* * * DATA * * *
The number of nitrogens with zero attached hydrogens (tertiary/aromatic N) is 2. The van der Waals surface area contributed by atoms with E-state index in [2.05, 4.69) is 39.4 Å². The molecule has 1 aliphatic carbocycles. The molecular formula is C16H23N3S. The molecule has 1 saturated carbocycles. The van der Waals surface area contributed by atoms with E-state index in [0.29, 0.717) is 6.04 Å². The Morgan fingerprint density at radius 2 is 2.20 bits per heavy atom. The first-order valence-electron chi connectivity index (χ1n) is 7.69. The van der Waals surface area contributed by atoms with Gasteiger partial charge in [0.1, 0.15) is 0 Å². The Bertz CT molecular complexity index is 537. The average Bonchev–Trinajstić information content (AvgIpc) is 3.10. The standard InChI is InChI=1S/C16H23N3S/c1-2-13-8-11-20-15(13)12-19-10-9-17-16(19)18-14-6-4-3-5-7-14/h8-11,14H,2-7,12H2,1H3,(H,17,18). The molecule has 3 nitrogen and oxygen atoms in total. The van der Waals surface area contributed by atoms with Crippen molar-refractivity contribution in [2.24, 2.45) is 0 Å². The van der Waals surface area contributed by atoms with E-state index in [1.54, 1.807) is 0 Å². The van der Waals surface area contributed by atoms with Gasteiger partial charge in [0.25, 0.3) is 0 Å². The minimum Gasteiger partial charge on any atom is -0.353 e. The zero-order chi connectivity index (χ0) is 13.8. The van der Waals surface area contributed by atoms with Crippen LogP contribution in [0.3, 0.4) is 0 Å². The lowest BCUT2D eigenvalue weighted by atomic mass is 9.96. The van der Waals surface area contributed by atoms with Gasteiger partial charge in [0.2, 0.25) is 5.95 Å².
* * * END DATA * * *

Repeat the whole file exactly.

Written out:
The number of nitrogens with zero attached hydrogens (tertiary/aromatic N) is 2. The van der Waals surface area contributed by atoms with E-state index in [2.05, 4.69) is 39.4 Å². The molecule has 1 aliphatic carbocycles. The molecular formula is C16H23N3S. The molecule has 1 saturated carbocycles. The van der Waals surface area contributed by atoms with E-state index in [0.29, 0.717) is 6.04 Å². The Morgan fingerprint density at radius 2 is 2.20 bits per heavy atom. The first-order valence-electron chi connectivity index (χ1n) is 7.69. The van der Waals surface area contributed by atoms with Gasteiger partial charge in [0.1, 0.15) is 0 Å². The Bertz CT molecular complexity index is 537. The average Bonchev–Trinajstić information content (AvgIpc) is 3.10. The standard InChI is InChI=1S/C16H23N3S/c1-2-13-8-11-20-15(13)12-19-10-9-17-16(19)18-14-6-4-3-5-7-14/h8-11,14H,2-7,12H2,1H3,(H,17,18). The molecule has 3 nitrogen and oxygen atoms in total. The van der Waals surface area contributed by atoms with Crippen molar-refractivity contribution in [2.24, 2.45) is 0 Å². The van der Waals surface area contributed by atoms with E-state index in [1.54, 1.807) is 0 Å². The van der Waals surface area contributed by atoms with Gasteiger partial charge in [0.25, 0.3) is 0 Å². The minimum Gasteiger partial charge on any atom is -0.353 e. The zero-order chi connectivity index (χ0) is 13.8. The van der Waals surface area contributed by atoms with Crippen LogP contribution in [0.3, 0.4) is 0 Å². The lowest BCUT2D eigenvalue weighted by atomic mass is 9.96. The van der Waals surface area contributed by atoms with Gasteiger partial charge in [0.2, 0.25) is 5.95 Å².